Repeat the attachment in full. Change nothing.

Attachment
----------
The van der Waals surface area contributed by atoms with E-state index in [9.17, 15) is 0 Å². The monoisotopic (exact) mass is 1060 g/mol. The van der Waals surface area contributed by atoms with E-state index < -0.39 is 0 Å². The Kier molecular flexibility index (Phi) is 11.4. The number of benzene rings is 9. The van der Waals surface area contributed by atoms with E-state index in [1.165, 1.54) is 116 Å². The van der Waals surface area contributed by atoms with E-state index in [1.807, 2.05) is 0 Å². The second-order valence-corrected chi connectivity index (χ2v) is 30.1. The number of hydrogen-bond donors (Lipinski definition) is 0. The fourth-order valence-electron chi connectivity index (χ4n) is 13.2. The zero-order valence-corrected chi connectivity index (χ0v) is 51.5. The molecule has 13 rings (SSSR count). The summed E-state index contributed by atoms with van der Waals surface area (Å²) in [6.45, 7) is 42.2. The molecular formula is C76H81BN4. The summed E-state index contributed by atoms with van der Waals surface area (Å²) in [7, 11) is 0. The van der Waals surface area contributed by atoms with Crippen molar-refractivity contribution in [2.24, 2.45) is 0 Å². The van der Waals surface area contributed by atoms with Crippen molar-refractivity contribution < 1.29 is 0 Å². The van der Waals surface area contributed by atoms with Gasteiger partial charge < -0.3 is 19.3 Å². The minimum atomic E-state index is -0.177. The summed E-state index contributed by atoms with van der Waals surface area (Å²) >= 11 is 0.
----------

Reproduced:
The van der Waals surface area contributed by atoms with E-state index in [9.17, 15) is 0 Å². The monoisotopic (exact) mass is 1060 g/mol. The van der Waals surface area contributed by atoms with E-state index < -0.39 is 0 Å². The Kier molecular flexibility index (Phi) is 11.4. The number of benzene rings is 9. The van der Waals surface area contributed by atoms with E-state index in [1.165, 1.54) is 116 Å². The van der Waals surface area contributed by atoms with E-state index in [1.807, 2.05) is 0 Å². The second-order valence-corrected chi connectivity index (χ2v) is 30.1. The number of hydrogen-bond donors (Lipinski definition) is 0. The fourth-order valence-electron chi connectivity index (χ4n) is 13.2. The zero-order valence-corrected chi connectivity index (χ0v) is 51.5. The molecule has 13 rings (SSSR count). The summed E-state index contributed by atoms with van der Waals surface area (Å²) in [6.45, 7) is 42.2. The molecular formula is C76H81BN4. The summed E-state index contributed by atoms with van der Waals surface area (Å²) in [7, 11) is 0. The van der Waals surface area contributed by atoms with Crippen molar-refractivity contribution in [2.24, 2.45) is 0 Å². The van der Waals surface area contributed by atoms with Crippen molar-refractivity contribution < 1.29 is 0 Å². The van der Waals surface area contributed by atoms with Gasteiger partial charge < -0.3 is 19.3 Å². The minimum atomic E-state index is -0.177. The summed E-state index contributed by atoms with van der Waals surface area (Å²) >= 11 is 0.